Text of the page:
>> it goes up with inflation, but, i mean, i think the thing to understand about food stamps and the context of the great recession was there certainly was no other anti-poverty program that responded so effectively and thoroughly. the reason food stamp rolls we want up is because the economy went so far down, and so many people lost their jobs and incomes. unfortunately, much of our safety net hasn't been working in that counter way. yes, the fact that calories are very cheap is a problem that this book deals with very effectively, but the issue of food stamps as a safety net program has to be one that we protect.
>> in terms of the quote that we let in from the book, the notion that those who are on food stamps are the ones that could probably make the most effective argument for food stamps , but they are literally scraping by, and so the dialogue is missing those voices, and has been fairly unmanufacturetive at best.
>> i think that's the key thing to focus on. the fact that people involved here, particularly children, are not only vulnerable, but they are voiceless, right, because this is a solvable problem. we're not talking about syria or sudan or sequestration. we're talking about the wealthiest, most abundant country in the world. this is a solvable problem, but there's been a lack of political will. hopefully it's growing. ultimately, you know, jim mcgovern talks about this hunger being a political condition. the political will can make a huge difference here, and it's iffing to take leadership from all of us. one of the things i think the book points out is not just the president, it's not just the business community , not just nonprofits. it's going to take all of us to solve this problem.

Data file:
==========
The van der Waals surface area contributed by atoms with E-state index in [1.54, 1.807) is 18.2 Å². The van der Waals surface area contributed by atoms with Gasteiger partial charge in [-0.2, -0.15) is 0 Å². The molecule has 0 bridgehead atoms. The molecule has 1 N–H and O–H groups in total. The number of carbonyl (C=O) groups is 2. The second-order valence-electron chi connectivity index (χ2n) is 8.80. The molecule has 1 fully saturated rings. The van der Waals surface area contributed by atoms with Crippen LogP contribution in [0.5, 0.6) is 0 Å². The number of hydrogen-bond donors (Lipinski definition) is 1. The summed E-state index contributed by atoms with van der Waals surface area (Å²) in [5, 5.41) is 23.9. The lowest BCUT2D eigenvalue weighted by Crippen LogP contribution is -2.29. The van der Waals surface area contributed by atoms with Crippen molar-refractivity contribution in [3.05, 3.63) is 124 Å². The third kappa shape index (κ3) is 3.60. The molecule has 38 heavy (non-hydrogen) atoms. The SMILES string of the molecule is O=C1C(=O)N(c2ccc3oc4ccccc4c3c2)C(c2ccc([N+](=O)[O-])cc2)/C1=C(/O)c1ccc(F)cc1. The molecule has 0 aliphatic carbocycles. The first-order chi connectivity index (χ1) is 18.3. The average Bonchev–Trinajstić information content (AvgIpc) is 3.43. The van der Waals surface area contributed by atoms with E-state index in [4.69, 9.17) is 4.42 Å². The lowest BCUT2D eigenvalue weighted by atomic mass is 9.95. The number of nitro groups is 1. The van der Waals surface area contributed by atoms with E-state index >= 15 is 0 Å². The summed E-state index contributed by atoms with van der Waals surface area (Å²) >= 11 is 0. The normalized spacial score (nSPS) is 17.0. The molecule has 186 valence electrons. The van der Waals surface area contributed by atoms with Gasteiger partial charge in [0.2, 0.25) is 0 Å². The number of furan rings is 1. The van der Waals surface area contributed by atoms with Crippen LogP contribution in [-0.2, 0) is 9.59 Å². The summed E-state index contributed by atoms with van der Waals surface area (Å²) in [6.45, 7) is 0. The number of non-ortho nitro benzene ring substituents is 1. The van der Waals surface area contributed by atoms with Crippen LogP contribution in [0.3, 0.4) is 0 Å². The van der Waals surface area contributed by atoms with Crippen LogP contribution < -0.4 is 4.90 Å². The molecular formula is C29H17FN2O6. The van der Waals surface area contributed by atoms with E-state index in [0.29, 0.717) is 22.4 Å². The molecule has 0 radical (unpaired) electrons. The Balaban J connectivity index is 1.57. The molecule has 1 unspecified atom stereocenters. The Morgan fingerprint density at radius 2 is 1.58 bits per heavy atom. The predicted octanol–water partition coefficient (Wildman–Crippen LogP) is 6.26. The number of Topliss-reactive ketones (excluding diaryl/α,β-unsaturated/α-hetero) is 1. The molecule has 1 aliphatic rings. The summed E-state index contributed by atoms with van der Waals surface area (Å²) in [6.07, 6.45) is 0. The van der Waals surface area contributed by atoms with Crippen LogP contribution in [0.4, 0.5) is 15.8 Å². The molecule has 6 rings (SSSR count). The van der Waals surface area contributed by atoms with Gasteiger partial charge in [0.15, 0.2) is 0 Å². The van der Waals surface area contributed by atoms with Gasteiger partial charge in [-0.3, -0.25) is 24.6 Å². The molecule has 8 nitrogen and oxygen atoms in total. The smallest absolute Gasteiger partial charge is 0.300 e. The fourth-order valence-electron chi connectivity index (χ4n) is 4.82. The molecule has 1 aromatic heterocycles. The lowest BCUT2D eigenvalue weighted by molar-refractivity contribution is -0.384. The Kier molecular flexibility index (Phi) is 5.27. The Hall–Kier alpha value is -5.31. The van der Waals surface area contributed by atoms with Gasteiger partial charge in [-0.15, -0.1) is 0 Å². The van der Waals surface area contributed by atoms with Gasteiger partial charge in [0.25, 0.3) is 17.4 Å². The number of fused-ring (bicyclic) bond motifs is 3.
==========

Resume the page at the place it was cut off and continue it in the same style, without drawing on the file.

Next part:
>> i think that's right. if you look at the discussion of poverty during the 2012 election, it was nonexistent. bill clinton did mention the word poverty in his address there. he talked about it within the context of kids, and i think politicians need to do more of that. democrats used to be the party to do that. you had john edwards talking about two americas.
>> in some ways republicans you had people like kemp, but that doesn't exist anymore, and i think it is in some ways because there is this stigmatization around poverty that is, unfortunately, intertwined with's.
>> pierre, you know, the other piece of this is that one in three americans are at or mere poverty. 35% of america is obese. you can see an interlinkage. if are you on food stamps and you are lelying on fast food , it is a sort of cyclical -- it is a snake eating its own head. have you to break that cycle.
>> in the book we have this piece by maran nestle, a nutritionist at niu. she says the costs of fresh foods has gone up 40% since 1908 , and the costs of processed foods , which are the ones that make you obese, has gone down 40%. it's pretty much as simple as that. where you go from there is to, you know, try and decide -- make a program into this social action .
>> read the -- if we begin with the book and then the movie and having you guys back on as soon as possible after this show, thank you so much for coming on the show. the book is "a place at the tables" and the